When Stuff investigative journalist Paula Penfold decided to look into New Zealand’s abortion laws things got personal.
After the Irish referendum on abortion, she’d been reading personal stories from women who’d had abortions and started thinking about her own experience.
“I thought, there are similarities actually. I was denied approval for an abortion by a certifying consultant,” she says.
Her own story became the basis for a Stuff Circuit documentary about New Zealand’s abortion laws and why the Justice Minister, Andrew Little, asked the Law Commission to review them late last year.
New Zealand’s abortion laws have not changed for more than four decades. It was a crime back in 1977 to get an abortion and it still is. A woman still has to have two certifying consultants agree that having her baby would endanger her physical or mental health.
The Law Commission has come up with three options that Parliament will consider and it will be a conscience vote.
Under option A abortion would be treated the same as other health issues – the woman would just have a conversation with her health practitioner and make the decision herself. With the second option a doctor would have to approve the abortion and would have to take into account the woman’s physical and mental wellbeing. Option C is a mixture of the first two options – it would be the woman’s decision until 22 weeks. After that time the decision would be in consultation with and approved by her physician.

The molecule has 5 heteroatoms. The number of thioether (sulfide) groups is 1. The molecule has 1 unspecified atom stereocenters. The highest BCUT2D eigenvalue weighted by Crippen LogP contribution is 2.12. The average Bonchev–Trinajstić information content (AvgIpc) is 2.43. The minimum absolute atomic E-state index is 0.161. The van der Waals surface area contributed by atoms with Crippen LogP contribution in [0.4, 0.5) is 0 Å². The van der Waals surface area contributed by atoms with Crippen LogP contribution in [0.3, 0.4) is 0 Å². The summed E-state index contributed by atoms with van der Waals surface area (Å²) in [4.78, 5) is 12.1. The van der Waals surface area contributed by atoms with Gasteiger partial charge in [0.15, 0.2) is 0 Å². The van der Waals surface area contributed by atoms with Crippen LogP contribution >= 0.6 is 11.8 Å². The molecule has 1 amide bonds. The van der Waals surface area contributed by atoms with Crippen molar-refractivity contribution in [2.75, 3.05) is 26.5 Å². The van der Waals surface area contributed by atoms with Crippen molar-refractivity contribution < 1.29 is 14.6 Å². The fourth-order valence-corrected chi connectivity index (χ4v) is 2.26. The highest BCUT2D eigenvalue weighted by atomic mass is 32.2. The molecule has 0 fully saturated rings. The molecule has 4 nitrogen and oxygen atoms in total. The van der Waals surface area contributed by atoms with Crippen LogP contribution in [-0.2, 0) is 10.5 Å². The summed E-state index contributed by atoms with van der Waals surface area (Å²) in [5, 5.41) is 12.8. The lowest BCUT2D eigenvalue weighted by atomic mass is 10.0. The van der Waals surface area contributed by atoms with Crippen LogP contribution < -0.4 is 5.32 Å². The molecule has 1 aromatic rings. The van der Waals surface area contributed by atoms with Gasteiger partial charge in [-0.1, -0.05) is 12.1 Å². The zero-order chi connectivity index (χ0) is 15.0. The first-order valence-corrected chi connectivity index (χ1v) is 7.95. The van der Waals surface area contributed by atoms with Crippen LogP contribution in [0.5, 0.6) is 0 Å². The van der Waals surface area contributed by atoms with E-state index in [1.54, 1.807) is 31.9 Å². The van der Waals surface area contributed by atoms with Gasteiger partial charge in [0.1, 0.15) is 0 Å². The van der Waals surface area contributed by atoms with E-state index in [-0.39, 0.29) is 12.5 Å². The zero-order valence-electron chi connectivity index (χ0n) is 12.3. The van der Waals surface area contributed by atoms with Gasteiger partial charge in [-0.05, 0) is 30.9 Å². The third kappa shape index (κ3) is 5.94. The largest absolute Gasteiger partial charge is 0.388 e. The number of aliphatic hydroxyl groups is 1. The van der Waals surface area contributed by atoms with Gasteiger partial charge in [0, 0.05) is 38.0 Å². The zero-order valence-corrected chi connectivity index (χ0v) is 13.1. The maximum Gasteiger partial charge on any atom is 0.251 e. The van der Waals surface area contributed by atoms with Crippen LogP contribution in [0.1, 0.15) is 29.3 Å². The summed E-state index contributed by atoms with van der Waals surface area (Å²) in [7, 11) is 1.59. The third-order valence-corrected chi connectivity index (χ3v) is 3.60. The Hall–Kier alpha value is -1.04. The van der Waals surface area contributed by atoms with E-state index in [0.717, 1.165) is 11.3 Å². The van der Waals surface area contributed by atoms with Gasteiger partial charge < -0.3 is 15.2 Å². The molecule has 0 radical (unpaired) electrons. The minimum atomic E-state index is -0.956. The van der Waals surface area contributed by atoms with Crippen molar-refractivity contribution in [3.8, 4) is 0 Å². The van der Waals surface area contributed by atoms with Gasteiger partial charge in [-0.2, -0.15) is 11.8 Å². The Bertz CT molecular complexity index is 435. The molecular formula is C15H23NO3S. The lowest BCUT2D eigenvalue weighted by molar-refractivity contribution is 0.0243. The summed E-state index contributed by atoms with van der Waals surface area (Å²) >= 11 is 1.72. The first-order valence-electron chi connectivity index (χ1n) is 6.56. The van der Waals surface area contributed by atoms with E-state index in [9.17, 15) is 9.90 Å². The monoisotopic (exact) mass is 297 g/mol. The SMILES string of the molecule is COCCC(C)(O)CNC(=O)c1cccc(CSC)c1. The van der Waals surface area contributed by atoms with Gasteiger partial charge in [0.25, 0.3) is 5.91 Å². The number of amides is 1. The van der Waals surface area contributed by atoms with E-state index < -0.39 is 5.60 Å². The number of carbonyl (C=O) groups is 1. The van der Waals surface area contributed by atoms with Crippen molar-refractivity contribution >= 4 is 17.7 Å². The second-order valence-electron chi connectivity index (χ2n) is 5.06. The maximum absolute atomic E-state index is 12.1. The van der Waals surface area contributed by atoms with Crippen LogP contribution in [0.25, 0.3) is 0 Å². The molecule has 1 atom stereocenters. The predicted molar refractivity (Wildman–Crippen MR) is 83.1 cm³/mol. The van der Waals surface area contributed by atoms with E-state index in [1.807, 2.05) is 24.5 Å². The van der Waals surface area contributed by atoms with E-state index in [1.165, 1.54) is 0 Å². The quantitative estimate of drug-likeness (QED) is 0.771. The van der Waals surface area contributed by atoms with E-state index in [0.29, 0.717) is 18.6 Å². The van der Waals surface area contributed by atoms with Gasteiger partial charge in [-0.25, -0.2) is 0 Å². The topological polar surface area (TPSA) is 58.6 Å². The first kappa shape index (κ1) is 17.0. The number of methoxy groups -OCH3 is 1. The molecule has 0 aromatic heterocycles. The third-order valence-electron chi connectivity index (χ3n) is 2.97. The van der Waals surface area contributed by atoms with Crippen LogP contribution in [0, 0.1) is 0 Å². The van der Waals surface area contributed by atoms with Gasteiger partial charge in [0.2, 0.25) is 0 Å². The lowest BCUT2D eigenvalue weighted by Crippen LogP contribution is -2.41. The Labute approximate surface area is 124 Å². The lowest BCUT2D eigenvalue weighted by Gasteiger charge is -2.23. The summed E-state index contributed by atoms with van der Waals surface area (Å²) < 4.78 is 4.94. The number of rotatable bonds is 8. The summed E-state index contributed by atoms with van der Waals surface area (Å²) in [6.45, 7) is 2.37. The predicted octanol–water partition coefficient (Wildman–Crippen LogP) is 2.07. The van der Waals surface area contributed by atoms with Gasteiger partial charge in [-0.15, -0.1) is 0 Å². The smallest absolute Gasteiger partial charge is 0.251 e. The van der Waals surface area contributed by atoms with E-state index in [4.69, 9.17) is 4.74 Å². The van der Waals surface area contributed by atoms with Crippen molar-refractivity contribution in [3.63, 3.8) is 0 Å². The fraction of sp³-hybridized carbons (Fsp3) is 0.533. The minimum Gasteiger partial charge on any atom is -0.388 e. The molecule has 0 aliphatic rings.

Penfold told The Detail how it felt to go public about her abortion, what it was like to go back nearly 30 years to the 21-year-old getting the news that she was “unexpectedly, unwantedly pregnant”.
“It wasn’t a pleasant time and it wasn’t particularly nice going back there,” she said.
The arguments in the long-running heated debate are well documented but making the documentary was full of surprises for Penfold, from the difficulties in trying to get qualified people to talk about the science of a pregnancy and when a life begins, to the reaction from the wide ranging pro and anti abortionists – or the pro choice and pro life camps.
Penfold also opened up to The Detail about her meeting with the doctor who denied her an abortion nearly 30 years ago and the discussion they had over that “significant encounter”.